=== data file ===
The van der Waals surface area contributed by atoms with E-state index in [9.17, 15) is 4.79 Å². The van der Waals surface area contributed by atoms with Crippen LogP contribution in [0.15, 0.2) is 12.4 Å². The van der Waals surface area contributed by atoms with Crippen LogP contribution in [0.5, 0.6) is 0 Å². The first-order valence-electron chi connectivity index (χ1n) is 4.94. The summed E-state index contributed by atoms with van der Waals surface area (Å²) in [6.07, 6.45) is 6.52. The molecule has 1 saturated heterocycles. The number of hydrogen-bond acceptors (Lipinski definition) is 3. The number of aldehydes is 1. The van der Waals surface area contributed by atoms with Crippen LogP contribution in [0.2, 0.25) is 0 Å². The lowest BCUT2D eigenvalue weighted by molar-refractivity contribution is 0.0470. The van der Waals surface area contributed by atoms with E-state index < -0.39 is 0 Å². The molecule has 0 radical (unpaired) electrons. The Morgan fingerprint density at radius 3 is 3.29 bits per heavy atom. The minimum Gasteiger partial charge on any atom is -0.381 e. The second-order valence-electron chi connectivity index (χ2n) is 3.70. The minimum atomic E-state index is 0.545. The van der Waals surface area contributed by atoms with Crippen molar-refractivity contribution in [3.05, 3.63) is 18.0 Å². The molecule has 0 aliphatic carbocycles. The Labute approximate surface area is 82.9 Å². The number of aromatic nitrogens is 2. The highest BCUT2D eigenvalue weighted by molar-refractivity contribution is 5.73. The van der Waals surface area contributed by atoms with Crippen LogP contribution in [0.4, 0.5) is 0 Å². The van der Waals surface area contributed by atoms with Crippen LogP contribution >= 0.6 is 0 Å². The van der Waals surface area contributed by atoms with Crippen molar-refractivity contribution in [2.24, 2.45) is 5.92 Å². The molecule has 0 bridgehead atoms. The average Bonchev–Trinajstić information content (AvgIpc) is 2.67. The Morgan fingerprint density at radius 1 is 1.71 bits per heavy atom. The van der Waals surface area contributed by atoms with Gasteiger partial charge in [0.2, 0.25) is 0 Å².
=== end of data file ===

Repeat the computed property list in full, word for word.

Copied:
The van der Waals surface area contributed by atoms with E-state index in [9.17, 15) is 4.79 Å². The van der Waals surface area contributed by atoms with Crippen LogP contribution in [0.15, 0.2) is 12.4 Å². The van der Waals surface area contributed by atoms with Crippen LogP contribution in [0.5, 0.6) is 0 Å². The first-order valence-electron chi connectivity index (χ1n) is 4.94. The summed E-state index contributed by atoms with van der Waals surface area (Å²) in [6.07, 6.45) is 6.52. The molecule has 1 saturated heterocycles. The number of hydrogen-bond acceptors (Lipinski definition) is 3. The number of aldehydes is 1. The van der Waals surface area contributed by atoms with Crippen LogP contribution in [0.2, 0.25) is 0 Å². The lowest BCUT2D eigenvalue weighted by molar-refractivity contribution is 0.0470. The van der Waals surface area contributed by atoms with E-state index < -0.39 is 0 Å². The molecule has 0 radical (unpaired) electrons. The Morgan fingerprint density at radius 3 is 3.29 bits per heavy atom. The minimum Gasteiger partial charge on any atom is -0.381 e. The second-order valence-electron chi connectivity index (χ2n) is 3.70. The minimum atomic E-state index is 0.545. The van der Waals surface area contributed by atoms with Crippen molar-refractivity contribution in [3.05, 3.63) is 18.0 Å². The molecule has 0 aliphatic carbocycles. The Labute approximate surface area is 82.9 Å². The number of aromatic nitrogens is 2. The highest BCUT2D eigenvalue weighted by molar-refractivity contribution is 5.73. The van der Waals surface area contributed by atoms with Crippen LogP contribution in [0.4, 0.5) is 0 Å². The van der Waals surface area contributed by atoms with Crippen LogP contribution >= 0.6 is 0 Å². The van der Waals surface area contributed by atoms with Crippen molar-refractivity contribution in [2.24, 2.45) is 5.92 Å². The molecule has 0 bridgehead atoms. The average Bonchev–Trinajstić information content (AvgIpc) is 2.67. The Morgan fingerprint density at radius 1 is 1.71 bits per heavy atom. The van der Waals surface area contributed by atoms with Gasteiger partial charge in [0.2, 0.25) is 0 Å².